Eight Years Ago, the Corps Hesitated and Almost Wiped Out a City
The U.S. Army Corps of Engineers could flood 130,000 acres of farmland in southeast Missouri by blowing up levees on a floodway on the Mississippi River if the remnants of Barry or other storms this summer dump too much rain.
The Coast Guard has posted plans to halt, if necessary, barge traffic on the Mississippi from the junction with the Ohio River at Cairo, Ill., to downstream of New Madrid, Mo.
Missouri Gov. Mike Parson said heavy rain from Barry could cross part of southeast Missouri. A flash flood watch is in effect for parts of Missouri, Illinois and Kentucky from Monday to Tuesday. The Ohio River at Cairo was more than a foot below flood stage at 38.6 feet on Tuesday.
“More than 70 years passed between the first and the last time the Army Corps had to detonate the Birds Point levee and activate the New Madrid floodway,” said Bruce Morrison, an attorney for the Great Rivers Environmental Law Center in St. Louis. “Here we are just eight years later and the federal agencies again are confronting the prospect of having to blow the levee to lower flood levels. If we continue to restrict the River from its natural floodplain, the frequency with which the country needs to employ these emergency measures is only going to increase.”
The Corps set aside 130,000 acres between Bird’s Point, Mo., across the river from Cairo, and New Madrid nearly a century ago after the Mississippi River flood of 1927, one of the worst natural disasters in our nation’s history.
Barry weakened to a tropical depression and was crawling north up Louisiana at 9 mph Sunday afternoon, slower than a bicyclist. Weather forecasters were saying that parts of the Lower Mississippi Valley could see up to 15 inches of rain.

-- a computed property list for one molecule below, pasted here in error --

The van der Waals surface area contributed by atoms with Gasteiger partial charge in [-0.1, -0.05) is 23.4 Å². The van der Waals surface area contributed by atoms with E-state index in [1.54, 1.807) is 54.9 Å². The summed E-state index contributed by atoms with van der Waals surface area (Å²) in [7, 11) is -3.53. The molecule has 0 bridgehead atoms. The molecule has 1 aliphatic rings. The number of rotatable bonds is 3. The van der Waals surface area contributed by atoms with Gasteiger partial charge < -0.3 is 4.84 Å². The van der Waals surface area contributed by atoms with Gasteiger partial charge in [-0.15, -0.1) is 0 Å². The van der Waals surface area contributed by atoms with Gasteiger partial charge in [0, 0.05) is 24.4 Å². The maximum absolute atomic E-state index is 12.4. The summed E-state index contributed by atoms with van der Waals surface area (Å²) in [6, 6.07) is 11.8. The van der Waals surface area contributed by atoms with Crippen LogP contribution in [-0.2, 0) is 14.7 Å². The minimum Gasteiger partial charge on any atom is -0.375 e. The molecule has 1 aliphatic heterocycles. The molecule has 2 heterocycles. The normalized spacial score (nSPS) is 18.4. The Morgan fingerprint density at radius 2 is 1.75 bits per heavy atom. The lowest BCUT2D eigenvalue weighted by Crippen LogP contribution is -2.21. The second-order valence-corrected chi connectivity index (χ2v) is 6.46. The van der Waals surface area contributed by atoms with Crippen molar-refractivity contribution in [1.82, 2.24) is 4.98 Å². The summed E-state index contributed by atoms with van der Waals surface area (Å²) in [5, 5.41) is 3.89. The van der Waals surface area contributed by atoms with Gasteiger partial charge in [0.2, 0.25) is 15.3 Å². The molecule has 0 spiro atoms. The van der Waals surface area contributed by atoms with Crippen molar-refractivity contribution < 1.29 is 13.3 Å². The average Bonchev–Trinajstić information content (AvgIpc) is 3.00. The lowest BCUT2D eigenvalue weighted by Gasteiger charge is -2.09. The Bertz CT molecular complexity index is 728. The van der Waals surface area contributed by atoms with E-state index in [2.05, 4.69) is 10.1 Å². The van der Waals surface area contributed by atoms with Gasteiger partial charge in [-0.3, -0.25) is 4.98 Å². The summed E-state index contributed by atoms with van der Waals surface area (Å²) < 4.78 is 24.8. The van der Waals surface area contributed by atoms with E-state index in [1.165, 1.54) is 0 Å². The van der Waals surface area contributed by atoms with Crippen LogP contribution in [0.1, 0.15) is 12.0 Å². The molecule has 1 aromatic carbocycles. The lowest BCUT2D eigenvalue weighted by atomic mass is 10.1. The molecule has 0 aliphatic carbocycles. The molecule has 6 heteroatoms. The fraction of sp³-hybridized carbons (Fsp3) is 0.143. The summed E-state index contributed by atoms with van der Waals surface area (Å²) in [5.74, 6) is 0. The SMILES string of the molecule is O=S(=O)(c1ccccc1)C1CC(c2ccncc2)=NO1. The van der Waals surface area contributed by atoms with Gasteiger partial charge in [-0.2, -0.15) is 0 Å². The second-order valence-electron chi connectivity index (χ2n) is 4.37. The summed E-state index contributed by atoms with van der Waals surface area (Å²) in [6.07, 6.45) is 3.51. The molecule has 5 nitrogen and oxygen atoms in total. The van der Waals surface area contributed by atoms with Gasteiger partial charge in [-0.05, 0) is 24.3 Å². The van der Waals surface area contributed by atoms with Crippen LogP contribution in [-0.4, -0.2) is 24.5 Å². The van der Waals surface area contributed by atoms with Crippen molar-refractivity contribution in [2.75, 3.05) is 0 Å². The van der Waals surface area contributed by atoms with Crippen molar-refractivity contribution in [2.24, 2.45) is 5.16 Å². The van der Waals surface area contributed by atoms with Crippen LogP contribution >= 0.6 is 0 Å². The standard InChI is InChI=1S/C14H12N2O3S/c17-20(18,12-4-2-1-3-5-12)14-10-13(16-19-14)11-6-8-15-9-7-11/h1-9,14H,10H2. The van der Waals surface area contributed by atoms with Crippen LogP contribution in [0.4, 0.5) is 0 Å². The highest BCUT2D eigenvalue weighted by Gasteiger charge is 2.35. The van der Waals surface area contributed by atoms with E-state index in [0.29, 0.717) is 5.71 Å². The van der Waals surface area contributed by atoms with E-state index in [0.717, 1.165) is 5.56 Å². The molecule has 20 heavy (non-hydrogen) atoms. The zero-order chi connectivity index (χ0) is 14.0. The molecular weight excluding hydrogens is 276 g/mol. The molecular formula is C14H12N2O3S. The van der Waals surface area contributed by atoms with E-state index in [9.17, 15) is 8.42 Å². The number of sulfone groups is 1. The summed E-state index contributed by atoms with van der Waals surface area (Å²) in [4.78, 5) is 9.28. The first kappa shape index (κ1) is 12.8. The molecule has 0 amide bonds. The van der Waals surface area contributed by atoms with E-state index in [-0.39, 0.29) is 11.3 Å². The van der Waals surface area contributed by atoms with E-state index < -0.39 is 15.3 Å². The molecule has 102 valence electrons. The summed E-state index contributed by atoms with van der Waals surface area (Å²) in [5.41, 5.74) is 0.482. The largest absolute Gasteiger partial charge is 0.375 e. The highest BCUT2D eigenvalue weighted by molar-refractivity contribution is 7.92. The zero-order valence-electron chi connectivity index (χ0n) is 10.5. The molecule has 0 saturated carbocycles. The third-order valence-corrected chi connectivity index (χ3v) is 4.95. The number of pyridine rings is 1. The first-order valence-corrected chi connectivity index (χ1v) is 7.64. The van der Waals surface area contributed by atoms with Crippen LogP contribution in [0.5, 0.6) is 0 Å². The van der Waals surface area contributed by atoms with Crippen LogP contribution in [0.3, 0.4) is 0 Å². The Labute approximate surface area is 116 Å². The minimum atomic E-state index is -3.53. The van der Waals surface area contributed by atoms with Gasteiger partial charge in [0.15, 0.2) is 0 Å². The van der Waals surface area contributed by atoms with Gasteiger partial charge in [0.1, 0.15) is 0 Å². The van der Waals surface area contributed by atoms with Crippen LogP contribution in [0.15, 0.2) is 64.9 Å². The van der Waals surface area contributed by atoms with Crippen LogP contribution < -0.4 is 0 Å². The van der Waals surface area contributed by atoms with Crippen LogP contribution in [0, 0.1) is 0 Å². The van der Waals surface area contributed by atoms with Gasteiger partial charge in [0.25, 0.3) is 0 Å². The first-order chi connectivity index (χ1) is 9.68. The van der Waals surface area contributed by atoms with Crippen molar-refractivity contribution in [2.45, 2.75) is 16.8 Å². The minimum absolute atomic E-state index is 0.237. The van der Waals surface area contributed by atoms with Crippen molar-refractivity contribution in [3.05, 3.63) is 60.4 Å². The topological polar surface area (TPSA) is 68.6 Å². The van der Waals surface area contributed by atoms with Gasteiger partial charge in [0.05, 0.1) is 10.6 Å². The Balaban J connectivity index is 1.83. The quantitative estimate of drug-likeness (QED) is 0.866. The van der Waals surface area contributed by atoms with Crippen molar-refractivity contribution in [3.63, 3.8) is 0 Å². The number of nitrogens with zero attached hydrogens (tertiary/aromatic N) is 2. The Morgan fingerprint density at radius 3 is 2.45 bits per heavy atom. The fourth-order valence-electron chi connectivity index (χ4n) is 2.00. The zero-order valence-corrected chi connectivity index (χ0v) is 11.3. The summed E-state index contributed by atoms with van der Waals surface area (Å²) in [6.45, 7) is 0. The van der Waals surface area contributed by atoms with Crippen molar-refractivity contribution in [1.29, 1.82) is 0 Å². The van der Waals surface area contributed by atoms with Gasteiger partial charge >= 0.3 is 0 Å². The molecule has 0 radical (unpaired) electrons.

The Corps first used the Birds Point-New Madrid floodway in 1937. The last time the Corps used explosives to blow up the levees for floodway was on May 2, 2011, after repeated delays by Michael Walsh, then the Corps official in charge. Chris Koster, then the Missouri attorney general, sued the Corps to try to block it from using the floodway.
Millions of dollars in flood damages could have been prevented if the Corps had opened the floodway sooner. One of the people on the Mississippi River Commission, which makes recommendations on flood control, was R.D. James, a New Madrid farmer who owned land in the floodway and had been on the commission since 1981 when he was appointed by former President Ronald Reagan.
Trump appointed James to lead the Corps’ civil works division which oversees levees. James said in his federal ethics paperwork that he recused himself from decisions that affect his farm.
The Corps opened another floodway, the Bonnet Carre spillway, about 12 miles west of New Orleans, to try to protect New Orleans from flooding.
Featured image: This is a 2011 photo of the city of Cairo, Ill, at the confluence of the Mississippi (right) and Ohio Rivers, when the Army Corps of Engineers last opened the New Madrid Floodway (top right). (Photo by Kristin Eberts/Southeast Missourian)